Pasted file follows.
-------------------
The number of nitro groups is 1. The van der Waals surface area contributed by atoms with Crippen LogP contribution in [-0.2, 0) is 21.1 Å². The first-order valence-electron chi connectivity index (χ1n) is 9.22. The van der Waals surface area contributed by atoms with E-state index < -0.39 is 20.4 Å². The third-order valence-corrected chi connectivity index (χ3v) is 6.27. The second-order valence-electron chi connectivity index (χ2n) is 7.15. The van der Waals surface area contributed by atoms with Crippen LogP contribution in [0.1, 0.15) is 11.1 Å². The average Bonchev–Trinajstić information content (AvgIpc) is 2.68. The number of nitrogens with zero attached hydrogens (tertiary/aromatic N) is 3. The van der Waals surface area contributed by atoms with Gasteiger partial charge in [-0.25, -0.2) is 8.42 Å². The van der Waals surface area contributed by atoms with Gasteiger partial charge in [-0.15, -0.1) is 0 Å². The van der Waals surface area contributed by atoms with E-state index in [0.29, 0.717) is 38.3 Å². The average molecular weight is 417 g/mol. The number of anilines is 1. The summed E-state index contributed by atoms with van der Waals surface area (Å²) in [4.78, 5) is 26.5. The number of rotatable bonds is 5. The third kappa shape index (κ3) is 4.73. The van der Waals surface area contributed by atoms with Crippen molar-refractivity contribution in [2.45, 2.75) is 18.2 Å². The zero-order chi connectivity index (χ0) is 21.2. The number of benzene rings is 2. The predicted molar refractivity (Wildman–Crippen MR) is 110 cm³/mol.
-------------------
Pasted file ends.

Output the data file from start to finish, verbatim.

The number of nitro groups is 1. The van der Waals surface area contributed by atoms with Crippen LogP contribution in [-0.2, 0) is 21.1 Å². The first-order valence-electron chi connectivity index (χ1n) is 9.22. The van der Waals surface area contributed by atoms with E-state index < -0.39 is 20.4 Å². The third-order valence-corrected chi connectivity index (χ3v) is 6.27. The second-order valence-electron chi connectivity index (χ2n) is 7.15. The van der Waals surface area contributed by atoms with Crippen LogP contribution in [0.1, 0.15) is 11.1 Å². The average Bonchev–Trinajstić information content (AvgIpc) is 2.68. The number of nitrogens with zero attached hydrogens (tertiary/aromatic N) is 3. The van der Waals surface area contributed by atoms with Gasteiger partial charge in [-0.25, -0.2) is 8.42 Å². The van der Waals surface area contributed by atoms with Gasteiger partial charge in [-0.15, -0.1) is 0 Å². The van der Waals surface area contributed by atoms with E-state index in [0.29, 0.717) is 38.3 Å². The average molecular weight is 417 g/mol. The number of anilines is 1. The summed E-state index contributed by atoms with van der Waals surface area (Å²) in [4.78, 5) is 26.5. The number of rotatable bonds is 5. The third kappa shape index (κ3) is 4.73. The van der Waals surface area contributed by atoms with Crippen molar-refractivity contribution in [2.45, 2.75) is 18.2 Å². The zero-order chi connectivity index (χ0) is 21.2. The number of benzene rings is 2. The predicted molar refractivity (Wildman–Crippen MR) is 110 cm³/mol.